US regulators could hold Zuckerberg to account for Facebook’s failings
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According to a Washington Post report, the US Federal Trade Commission (FTC) is considering directly targeting Facebook CEO Mark Zuckerberg for the company’s mishandling of user data.
In January, it was reported that regulators had been considering imposing a “record-setting fine” on Facebook over its violation of an earlier agreement with the FTC. The social media giant admitted that it had “deceived” its users by telling them that their Facebook data could be kept private while the company allowed it to be publicly shared. Facebook reached an agreement with the FTC to avoid a fine, under which it promised to inform users and get their consent before sharing their information beyond their privacy settings, while also promising to prevent third parties from accessing user data inappropriately, and establishing a privacy programme.
During these initial discussions between the FTC and Facebook, the trade regulator had considered directly targeting Zuckerberg. The Washington Post revealed through a Freedom of Information request that Zuckerberg could have faced greater federal oversight and the risk of personal fines and other penalties in the event of future “privacy missteps”, while the company could have faced a considerable fine.
In March 2018, the FTC announced that it was investigating Facebook, following revelations that 87 million Facebook users unknowingly had their personal data harvested by data analytics firm Cambridge Analytica and used to develop psychologically-targeted political advertising tools used by the Trump campaign in 2016. The investigation will determine whether Facebook had broken its previous agreement with the FTC.
Although it would be unusual for federal regulators to target company executives when enforcing punishments, two sources close to the matter told the Washington Post that whether Zuckerberg should be held personally accountable had been discussed by regulators. It is possible that, under the FTC’s ruling, Zuckerberg could be forced to personally clarify the company’s privacy policies to the FTC.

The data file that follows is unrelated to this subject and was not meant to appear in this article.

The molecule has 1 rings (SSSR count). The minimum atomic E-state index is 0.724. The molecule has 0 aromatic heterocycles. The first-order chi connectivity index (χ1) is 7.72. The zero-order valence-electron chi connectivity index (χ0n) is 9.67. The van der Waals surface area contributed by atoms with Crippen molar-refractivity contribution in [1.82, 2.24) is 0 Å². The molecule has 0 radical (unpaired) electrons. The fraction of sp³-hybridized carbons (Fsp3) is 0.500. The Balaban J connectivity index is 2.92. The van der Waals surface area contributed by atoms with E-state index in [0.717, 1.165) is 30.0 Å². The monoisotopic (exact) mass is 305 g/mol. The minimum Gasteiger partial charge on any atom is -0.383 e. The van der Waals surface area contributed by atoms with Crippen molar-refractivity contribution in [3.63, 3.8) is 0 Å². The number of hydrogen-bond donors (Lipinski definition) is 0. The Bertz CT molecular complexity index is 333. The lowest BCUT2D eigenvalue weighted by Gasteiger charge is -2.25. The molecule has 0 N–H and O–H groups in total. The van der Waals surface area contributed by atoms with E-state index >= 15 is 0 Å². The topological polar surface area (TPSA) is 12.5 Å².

Reports also suggest that former FTC members are encouraging the investigation to “take direct aim” at Zuckerberg.
Democratic Senator for Connecticut Richard Blumenthal, who has been a vocal critic of the power and irresponsible behaviour of tech giants, commented that: “Holding Mark Zuckerberg and other top Facebook executives personally at fault and liable for further wrongdoing would send a powerful message to business leaders across the country: you will pay a hefty price for skirting the law and deceiving consumers.”
It is not known when a final settlement between the FTC and Facebook will be reached, although previous reports suggest that Facebook is facing the largest ever FTC fine in history: potentially reaching billions of dollars.
Earlier this month, the Australian government introduced legislation which could jail social media executives for up to three years for allowing the most extreme and violent content to proliferate on their platforms. In the UK and the US, some policymakers have considered making executives of online platforms liable for the harmful content on those platforms.
Facebook has announced that its new general counsel will be Jennifer Newstead. Newstead was appointed by President Donald Trump to serve as a legal advisor to the state department, and was previously responsible for helping to draft the controversial Patriot Act of 2001, which has since been ruled as unconstitutional multiple times by federal courts.